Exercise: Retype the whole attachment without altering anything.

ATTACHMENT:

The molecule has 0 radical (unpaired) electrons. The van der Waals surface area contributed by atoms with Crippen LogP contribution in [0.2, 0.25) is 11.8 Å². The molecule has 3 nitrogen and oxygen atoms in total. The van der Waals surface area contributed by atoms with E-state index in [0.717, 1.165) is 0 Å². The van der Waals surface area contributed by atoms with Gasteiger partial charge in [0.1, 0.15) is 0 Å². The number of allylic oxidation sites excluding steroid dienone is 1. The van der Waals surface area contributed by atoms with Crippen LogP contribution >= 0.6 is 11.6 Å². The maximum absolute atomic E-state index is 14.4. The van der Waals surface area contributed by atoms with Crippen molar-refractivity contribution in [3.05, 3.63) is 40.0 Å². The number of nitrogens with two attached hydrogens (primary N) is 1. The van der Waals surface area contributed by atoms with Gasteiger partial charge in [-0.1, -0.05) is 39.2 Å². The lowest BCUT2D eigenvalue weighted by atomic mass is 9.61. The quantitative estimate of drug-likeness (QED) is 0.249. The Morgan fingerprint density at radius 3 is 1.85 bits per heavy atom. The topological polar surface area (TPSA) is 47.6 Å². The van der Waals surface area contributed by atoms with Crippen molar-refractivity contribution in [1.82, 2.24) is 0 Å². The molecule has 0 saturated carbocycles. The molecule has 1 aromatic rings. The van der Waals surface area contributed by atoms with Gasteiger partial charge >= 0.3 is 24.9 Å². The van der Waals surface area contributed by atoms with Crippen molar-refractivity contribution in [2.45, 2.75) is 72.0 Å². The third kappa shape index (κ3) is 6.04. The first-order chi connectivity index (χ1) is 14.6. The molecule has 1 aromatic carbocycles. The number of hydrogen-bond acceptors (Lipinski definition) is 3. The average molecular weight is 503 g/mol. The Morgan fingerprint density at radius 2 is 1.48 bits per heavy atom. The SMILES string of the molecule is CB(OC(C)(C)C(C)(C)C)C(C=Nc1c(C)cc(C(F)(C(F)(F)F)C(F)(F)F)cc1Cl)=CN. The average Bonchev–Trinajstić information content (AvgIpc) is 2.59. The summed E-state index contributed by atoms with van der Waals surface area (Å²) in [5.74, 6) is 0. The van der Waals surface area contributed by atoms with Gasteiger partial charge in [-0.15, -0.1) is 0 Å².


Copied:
The molecule has 0 radical (unpaired) electrons. The van der Waals surface area contributed by atoms with Crippen LogP contribution in [0.2, 0.25) is 11.8 Å². The molecule has 3 nitrogen and oxygen atoms in total. The van der Waals surface area contributed by atoms with E-state index in [0.717, 1.165) is 0 Å². The van der Waals surface area contributed by atoms with Gasteiger partial charge in [0.1, 0.15) is 0 Å². The number of allylic oxidation sites excluding steroid dienone is 1. The van der Waals surface area contributed by atoms with Crippen LogP contribution >= 0.6 is 11.6 Å². The maximum absolute atomic E-state index is 14.4. The van der Waals surface area contributed by atoms with Crippen molar-refractivity contribution in [3.05, 3.63) is 40.0 Å². The number of nitrogens with two attached hydrogens (primary N) is 1. The van der Waals surface area contributed by atoms with Gasteiger partial charge in [-0.1, -0.05) is 39.2 Å². The lowest BCUT2D eigenvalue weighted by atomic mass is 9.61. The quantitative estimate of drug-likeness (QED) is 0.249. The Morgan fingerprint density at radius 3 is 1.85 bits per heavy atom. The topological polar surface area (TPSA) is 47.6 Å². The van der Waals surface area contributed by atoms with Crippen molar-refractivity contribution in [1.82, 2.24) is 0 Å². The molecule has 0 saturated carbocycles. The molecule has 1 aromatic rings. The van der Waals surface area contributed by atoms with Gasteiger partial charge >= 0.3 is 24.9 Å². The van der Waals surface area contributed by atoms with Crippen molar-refractivity contribution in [2.45, 2.75) is 72.0 Å². The third kappa shape index (κ3) is 6.04. The first-order chi connectivity index (χ1) is 14.6. The molecule has 1 aromatic carbocycles. The number of hydrogen-bond acceptors (Lipinski definition) is 3. The average molecular weight is 503 g/mol. The Morgan fingerprint density at radius 2 is 1.48 bits per heavy atom. The SMILES string of the molecule is CB(OC(C)(C)C(C)(C)C)C(C=Nc1c(C)cc(C(F)(C(F)(F)F)C(F)(F)F)cc1Cl)=CN. The average Bonchev–Trinajstić information content (AvgIpc) is 2.59. The summed E-state index contributed by atoms with van der Waals surface area (Å²) in [5.74, 6) is 0. The van der Waals surface area contributed by atoms with Gasteiger partial charge in [-0.15, -0.1) is 0 Å².